Thursday, October 19, 2017

O'keeffe inspired acrylics

How could I do a camp themed on doing everything supersize and not utilize Georgia O'Keeffe for the acrylic project?

10 year old


We spent some time looking through a large book I have of all her flower paintings. We debriefed several of the artworks and the kids had a lot of insightful things to say.

6 year old

6 year old



Each child was given a large canvas to use for their creation and I cut flowers and leaves from my backyard for reference. For fun I gave each of them some white gesso with a palette knife and a piece of cardboard to experiment creating texture on their canvases before painting.

We did this at the end of the camp the day before so it had time to dry by the next morning.

7 year old


They had the option to focus on one leaf, one flower or several from the bunches I brought into the studio.

6 year old


They mixed all their own colors from a primary palette with black and white.

8 year old

Although it would be cool, I do not have carnivorous plants in my backyard. This child utilized the file cabinet full of reference for this painting. However the addition of the spider was all his own!


9 year old



Love how each child interpreted the project and the wide variety of flower paintings we had at the end.

9 year old

Wednesday, October 18, 2017

large ink bird drawings on rice paper

Everything was supersize in the Supersize It! art camp.

So instead of cutting up the large sheets of rice paper, the kids created ink paintings using a full size sheet.

So we are talking very big pieces of paper.

Using India Ink and a sumi-e brush, the young artist created a gestural ink drawing  of a bird and then using colored inks painted their drawings.

Although they used reference, I encouraged them to create birds from their imaginations.


I love the way they turned out. They are so vibrant and full of so much personality.



Some children realized that although they thought they were drawing their birds big, they in fact were still drawing small for the size of the paper and were left with a lot of negative space.


But what an incredible opportunity that turned out to be to figure out a way to problem solve what to do next and really resolve it with some amazing new compositions they hadn't first thought about doing. I love how the addition of the branch adds interest to the flying bird's movement and how one of the youngest artist added additional birds to a wire to create a repetitive pattern to the one original small bird she placed on the paper.


This brushes of blue around this bird with the nod to a tree on the right is quite brilliant. When I look at this I can hear Picasso's quote of how adult artist are always trying to draw like children as would we with all our training have the courage to just place a couple of brushstrokes of blue to represent sky next and a quick stroke of green for tree to frame a bird?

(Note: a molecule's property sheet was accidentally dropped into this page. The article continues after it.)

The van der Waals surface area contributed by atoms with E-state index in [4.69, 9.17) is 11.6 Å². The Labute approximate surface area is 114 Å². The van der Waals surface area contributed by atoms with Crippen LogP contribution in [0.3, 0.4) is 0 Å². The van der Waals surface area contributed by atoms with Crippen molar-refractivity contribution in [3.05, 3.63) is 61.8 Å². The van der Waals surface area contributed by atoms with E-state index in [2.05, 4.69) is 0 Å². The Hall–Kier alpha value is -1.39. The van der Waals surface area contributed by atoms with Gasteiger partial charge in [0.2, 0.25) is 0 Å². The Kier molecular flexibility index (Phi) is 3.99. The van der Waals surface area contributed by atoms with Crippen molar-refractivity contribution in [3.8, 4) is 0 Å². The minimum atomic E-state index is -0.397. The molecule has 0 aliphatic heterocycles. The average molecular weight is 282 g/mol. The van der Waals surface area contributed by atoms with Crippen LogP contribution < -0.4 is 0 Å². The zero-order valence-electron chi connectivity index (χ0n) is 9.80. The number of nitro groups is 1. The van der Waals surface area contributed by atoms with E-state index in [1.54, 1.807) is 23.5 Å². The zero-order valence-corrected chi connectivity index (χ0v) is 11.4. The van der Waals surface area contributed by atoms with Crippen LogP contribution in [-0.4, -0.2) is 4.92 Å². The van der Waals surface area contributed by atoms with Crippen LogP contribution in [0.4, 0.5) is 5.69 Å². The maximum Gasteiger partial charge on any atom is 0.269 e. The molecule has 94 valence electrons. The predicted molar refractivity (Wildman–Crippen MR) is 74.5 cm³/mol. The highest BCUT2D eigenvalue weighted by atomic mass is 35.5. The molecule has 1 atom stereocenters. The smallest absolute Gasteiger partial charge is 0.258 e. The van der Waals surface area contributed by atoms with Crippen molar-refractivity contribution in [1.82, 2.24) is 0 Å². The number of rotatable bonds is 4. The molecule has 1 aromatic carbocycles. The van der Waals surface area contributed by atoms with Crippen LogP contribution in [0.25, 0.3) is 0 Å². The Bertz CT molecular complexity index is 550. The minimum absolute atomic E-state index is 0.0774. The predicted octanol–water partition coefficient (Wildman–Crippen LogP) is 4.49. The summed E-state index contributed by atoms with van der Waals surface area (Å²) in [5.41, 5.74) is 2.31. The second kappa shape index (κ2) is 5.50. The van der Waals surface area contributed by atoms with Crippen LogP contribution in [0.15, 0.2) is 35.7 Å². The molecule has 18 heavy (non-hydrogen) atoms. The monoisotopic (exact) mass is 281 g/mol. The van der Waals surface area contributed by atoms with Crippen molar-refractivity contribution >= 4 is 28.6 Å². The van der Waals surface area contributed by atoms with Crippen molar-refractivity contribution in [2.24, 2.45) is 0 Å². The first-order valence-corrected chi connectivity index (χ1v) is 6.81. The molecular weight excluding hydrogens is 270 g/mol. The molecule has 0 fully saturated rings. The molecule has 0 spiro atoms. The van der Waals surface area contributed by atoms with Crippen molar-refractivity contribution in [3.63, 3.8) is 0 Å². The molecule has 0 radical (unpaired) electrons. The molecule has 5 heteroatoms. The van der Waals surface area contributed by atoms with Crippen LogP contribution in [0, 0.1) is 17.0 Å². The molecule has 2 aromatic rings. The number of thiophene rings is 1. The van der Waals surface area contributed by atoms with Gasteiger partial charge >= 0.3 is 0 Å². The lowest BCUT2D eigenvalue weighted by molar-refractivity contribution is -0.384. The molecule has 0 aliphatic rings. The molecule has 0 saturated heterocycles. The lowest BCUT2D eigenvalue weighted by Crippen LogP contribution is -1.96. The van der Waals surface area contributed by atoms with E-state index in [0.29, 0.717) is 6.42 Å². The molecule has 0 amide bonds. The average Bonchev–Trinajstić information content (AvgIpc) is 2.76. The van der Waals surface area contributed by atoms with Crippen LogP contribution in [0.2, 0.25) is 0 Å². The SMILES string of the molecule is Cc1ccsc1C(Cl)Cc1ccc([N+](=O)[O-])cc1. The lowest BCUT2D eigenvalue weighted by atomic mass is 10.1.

I was quite impressed with all the kids compositions to be truthful. I think just trying to manage reaching the full paper from top to bottom led to some choices they would not of made normally.


A couple of children really worked with creating an abstracted version of a bird from real life. LOVE this woodpecker!


And this Dodo bird?! The only thing better than the picture is the conversation that happened while he was painting it. He went on and on about how he wished he could see a Dodo bird. How sad it was that the bird is extinct. I thought that was so sweet and then he announced he wished they were still around so he could eat one because he wondered what they would taste like.

Not where I thought the conversation was going......out of the mouth of babes.

A couple of the kids wanted to explore the inks a little more after they finished their first artworks and I had some extra paper cuts for them to play with.


This one was created using a quill pen on rice paper instead of the semi-e brush. I don't know why, but I can absolutely see this as a tattoo.


And this boy just wanted to play with mark making and explore the strokes he could make with the brush.

Vibrant. Bold. Original. 

These paintings are some of my favorites to come out of the studio during the summer. I love how using the ink and brush along with the large paper helped the kids really open up their strokes and create some very loose drawings full of personality.

I'm sure I'll be coming back to these materials in the future.










Tuesday, October 17, 2017

large watercolor paintings

I ran an art camp where the theme was big.

Every single project was supersized.

"on the hunt" 8 year old


We started the week with very large watercolor paintings.

dragon, 9 year old

I suggested the subject matter be their favorite animal.

flying unicorn, 6 year old

pygmy puff, 7 year old


We discussed foreground, mid ground, and background as they sketched their compositions.

photobombing hamster, 7 year old


I asked them when faced with such a large piece of paper if their animals should be small?

Thankfully I got a resounding NO!!

eye of the dragon, 9 year old


I then offered up a challenge to draw their favorite animal SO LARGE that only a portion of the animal was on the paper with the caveat that this was only a suggestion and that it was up to them to make the artistic choice as to how they decided to compose their picture.

panda in bamboo forest, 6 year old


Each child then had a palette of primary colors along with black for painting so they could use the project to explore color mixing.

dragon war, 10 year old


The results are super fantastic!